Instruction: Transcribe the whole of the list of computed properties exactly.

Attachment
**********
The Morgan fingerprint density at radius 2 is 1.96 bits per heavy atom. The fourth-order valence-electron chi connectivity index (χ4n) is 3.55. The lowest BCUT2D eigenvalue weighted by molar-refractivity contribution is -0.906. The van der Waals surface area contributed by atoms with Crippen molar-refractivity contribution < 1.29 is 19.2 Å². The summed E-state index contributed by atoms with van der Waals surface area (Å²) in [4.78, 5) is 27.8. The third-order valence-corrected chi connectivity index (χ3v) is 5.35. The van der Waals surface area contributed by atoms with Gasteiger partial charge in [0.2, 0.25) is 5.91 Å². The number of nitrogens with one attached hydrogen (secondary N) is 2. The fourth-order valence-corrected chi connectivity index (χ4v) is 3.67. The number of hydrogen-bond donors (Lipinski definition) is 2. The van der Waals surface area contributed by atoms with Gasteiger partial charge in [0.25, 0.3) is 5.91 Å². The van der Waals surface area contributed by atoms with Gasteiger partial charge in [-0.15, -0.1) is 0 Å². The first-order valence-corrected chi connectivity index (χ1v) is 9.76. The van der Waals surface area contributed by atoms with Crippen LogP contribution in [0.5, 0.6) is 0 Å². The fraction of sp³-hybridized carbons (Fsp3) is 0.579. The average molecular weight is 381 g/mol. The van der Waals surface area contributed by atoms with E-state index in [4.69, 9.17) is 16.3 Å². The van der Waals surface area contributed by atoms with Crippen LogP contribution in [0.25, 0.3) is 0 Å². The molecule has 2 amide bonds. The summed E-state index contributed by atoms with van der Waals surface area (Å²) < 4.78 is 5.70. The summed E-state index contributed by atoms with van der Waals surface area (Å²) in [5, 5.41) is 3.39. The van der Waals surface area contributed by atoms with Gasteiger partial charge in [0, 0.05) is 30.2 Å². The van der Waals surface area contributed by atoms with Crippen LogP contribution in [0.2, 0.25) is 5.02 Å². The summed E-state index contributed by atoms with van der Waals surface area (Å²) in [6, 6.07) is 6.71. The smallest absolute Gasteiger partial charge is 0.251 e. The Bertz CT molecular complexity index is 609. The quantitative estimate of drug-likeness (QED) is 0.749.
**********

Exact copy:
The Morgan fingerprint density at radius 2 is 1.96 bits per heavy atom. The fourth-order valence-electron chi connectivity index (χ4n) is 3.55. The lowest BCUT2D eigenvalue weighted by molar-refractivity contribution is -0.906. The van der Waals surface area contributed by atoms with Crippen molar-refractivity contribution < 1.29 is 19.2 Å². The summed E-state index contributed by atoms with van der Waals surface area (Å²) in [4.78, 5) is 27.8. The third-order valence-corrected chi connectivity index (χ3v) is 5.35. The van der Waals surface area contributed by atoms with Gasteiger partial charge in [0.2, 0.25) is 5.91 Å². The number of nitrogens with one attached hydrogen (secondary N) is 2. The fourth-order valence-corrected chi connectivity index (χ4v) is 3.67. The number of hydrogen-bond donors (Lipinski definition) is 2. The van der Waals surface area contributed by atoms with Gasteiger partial charge in [0.25, 0.3) is 5.91 Å². The van der Waals surface area contributed by atoms with Gasteiger partial charge in [-0.15, -0.1) is 0 Å². The first-order valence-corrected chi connectivity index (χ1v) is 9.76. The van der Waals surface area contributed by atoms with Crippen LogP contribution in [0.5, 0.6) is 0 Å². The fraction of sp³-hybridized carbons (Fsp3) is 0.579. The average molecular weight is 381 g/mol. The van der Waals surface area contributed by atoms with E-state index in [4.69, 9.17) is 16.3 Å². The van der Waals surface area contributed by atoms with Crippen LogP contribution in [0.25, 0.3) is 0 Å². The molecule has 2 amide bonds. The summed E-state index contributed by atoms with van der Waals surface area (Å²) < 4.78 is 5.70. The summed E-state index contributed by atoms with van der Waals surface area (Å²) in [5, 5.41) is 3.39. The van der Waals surface area contributed by atoms with Gasteiger partial charge in [0, 0.05) is 30.2 Å². The van der Waals surface area contributed by atoms with Crippen LogP contribution in [0.2, 0.25) is 5.02 Å². The summed E-state index contributed by atoms with van der Waals surface area (Å²) in [6, 6.07) is 6.71. The smallest absolute Gasteiger partial charge is 0.251 e. The Bertz CT molecular complexity index is 609. The quantitative estimate of drug-likeness (QED) is 0.749.